zine, [zeen] noun. 1. abbr. of fanzine; 2. any amateurly-published periodical. Oxford Reference


Tuesday, September 29, 2009

A review a day: Covered in Confusion


via Comics Should Be Good! @ Comic Book Resources by Greg Burgas on 9/28/09

Yes, we've reached the last review of these kind for a bit. Of course, knowing how many graphic novels and whatnot that I read, it won't be long before I fire up another one!

A few years ago, Will Dinski sent me a couple of his mini-comics, and when I write mini-comics, I mean that they were tiny, length- and width-wise. They were pretty good, but so short and small that were more curiosities than anything else. Now he's sent me his latest, Covered in Confusion, which is self-published and costs 6 dollars on his web site.

This nice, slim (46-page) comic tells a quick story about shame. The characters, a woman who reminisces about two high school teachers after she meets an old friend at the grocery store and the two high school teachers themselves, are connected through shameful acts, and none of them can completely handle it. The woman, Janice, committed two acts in high school for which she feels shame, while the teachers each committed one. I don't want to give anything away, which might make this a horrible review, but the things the characters do are so important that I don't really want to go into them. What Dinski does, however, is show how people respond to embarrassing situations and what shame does for us as people. We meet Janice in the store as she accidentally knocks over cantaloupe and feels a great deal of embarrassment. Back in high school, we see a teacher humiliate her, perhaps intentionally but perhaps not, when he shows where muscles are on the body by circling the areas on her skin in front of the class. She is easily embarrassed, in other words, and this is a crucial point when she commits her second (and, ultimately, more important) shameful act. She doesn't want to get involved, and her lack of action leads to tragedy. It's a horrible moment, because we know what her "sin of omission" will mean (Dinski has already shown us), but we also understand why she does what she does, and that makes it even more horrific.

The teachers, meanwhile, do different shameful things, and Dinski does a nice job showing how the degree and intent of the act changes the way we view it. One teacher does something awful, while the other does something that results in something awful but isn't itself malicious. Both should be ashamed, but it's interesting that Dinski doesn't show the reaction of the first teacher, who is willfully horrible. The second teacher, Mr. Danielson, is a fine teacher who cares a great deal about his students, and his act devastates him. Dinski gives him a character quirk that he can't turn off even after he commits his awful act, which makes him even more ashamed. This comic is a tragedy, make no mistake about it, but it serves a purpose - Dinski wants to examine why people do certain things and why some people feel the effects of things differently from others. Janice never tells anyone about her shame, because she fears people will judge her like they judge Mr. Danielson. Mr. Danielson, not surprisingly, spirals into depression, which is probably why Janice never tells anyone. She doesn't want to end up like him, but in many ways, she has. Dinski never examines the flip side of shame - forgiveness. Would anyone forgive Janice? Given what happens to Mr. Danielson, probably not. But it's never addressed, which makes this an even more tragic book. Dinski argues that shame is not a bad thing, but when we sublimate our shame and don't address it, it cripples our growth as people. Janice and Mr. Danielson have never come to terms with their shame, and in different ways, they've never been able to move on in their lives.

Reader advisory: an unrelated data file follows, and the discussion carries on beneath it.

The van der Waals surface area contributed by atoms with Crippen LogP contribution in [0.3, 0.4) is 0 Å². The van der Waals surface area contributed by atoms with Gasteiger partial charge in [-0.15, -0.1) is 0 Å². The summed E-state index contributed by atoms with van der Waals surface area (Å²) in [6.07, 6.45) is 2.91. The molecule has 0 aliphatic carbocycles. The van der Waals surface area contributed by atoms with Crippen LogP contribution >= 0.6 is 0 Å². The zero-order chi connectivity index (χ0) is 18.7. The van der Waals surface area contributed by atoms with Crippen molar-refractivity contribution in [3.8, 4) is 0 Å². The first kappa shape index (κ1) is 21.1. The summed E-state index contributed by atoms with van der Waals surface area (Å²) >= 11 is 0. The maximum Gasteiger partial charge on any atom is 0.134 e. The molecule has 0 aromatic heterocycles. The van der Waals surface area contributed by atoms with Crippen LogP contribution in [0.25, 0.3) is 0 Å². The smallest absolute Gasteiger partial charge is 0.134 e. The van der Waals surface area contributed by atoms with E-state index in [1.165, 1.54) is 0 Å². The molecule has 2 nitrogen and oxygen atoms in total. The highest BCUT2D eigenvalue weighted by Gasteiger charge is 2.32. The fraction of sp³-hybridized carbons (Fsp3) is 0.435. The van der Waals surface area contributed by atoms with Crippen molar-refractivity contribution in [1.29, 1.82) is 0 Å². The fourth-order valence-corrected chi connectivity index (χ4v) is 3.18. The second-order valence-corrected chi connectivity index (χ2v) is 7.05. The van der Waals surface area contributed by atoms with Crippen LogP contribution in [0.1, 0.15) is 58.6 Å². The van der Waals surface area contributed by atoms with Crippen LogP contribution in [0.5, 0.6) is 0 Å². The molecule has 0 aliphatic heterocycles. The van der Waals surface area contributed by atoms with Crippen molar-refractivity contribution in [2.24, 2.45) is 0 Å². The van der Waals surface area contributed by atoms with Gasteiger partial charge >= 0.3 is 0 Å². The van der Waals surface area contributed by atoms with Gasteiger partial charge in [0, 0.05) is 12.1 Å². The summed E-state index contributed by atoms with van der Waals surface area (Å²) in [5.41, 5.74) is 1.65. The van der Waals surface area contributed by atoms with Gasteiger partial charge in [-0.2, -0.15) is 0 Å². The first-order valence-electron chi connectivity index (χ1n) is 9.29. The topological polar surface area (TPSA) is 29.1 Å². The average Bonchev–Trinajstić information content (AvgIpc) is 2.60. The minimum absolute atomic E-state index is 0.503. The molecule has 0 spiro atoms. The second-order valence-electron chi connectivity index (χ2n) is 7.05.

This book will not make you happy, I'll tell you that much. Dinski doesn't want to make us happy, he wants us to consider the things we do and how we react to them and whether or not we should be ashamed of them. Ultimately, the teacher who does the truly horrible thing probably feels less remorse than Janice and Mr. Danielson, who do stupid things but not what we would call unforgivable things. Dinski wants us to consider what we would do if we were in Janice's and Mr. Danielson's situations, but he also wants us to consider what we would do if we knew people like them. Would we encourage their shame? Would we forgive them? It's a tough choice, but it's part of what makes us human. Dinski does a fine job creating characters who try to do the right thing, but find it harder than they expect. Does that make them irredeemable?

Tomorrow at noon: Nothing. Nada. Zip. I got nothin'. I've done this for three total weeks. The first one I posted was on the seventh of September, which seems like a long, long time ago. I need a break. Although I am working on the last post about The Incredible Hulk, so there's that ...


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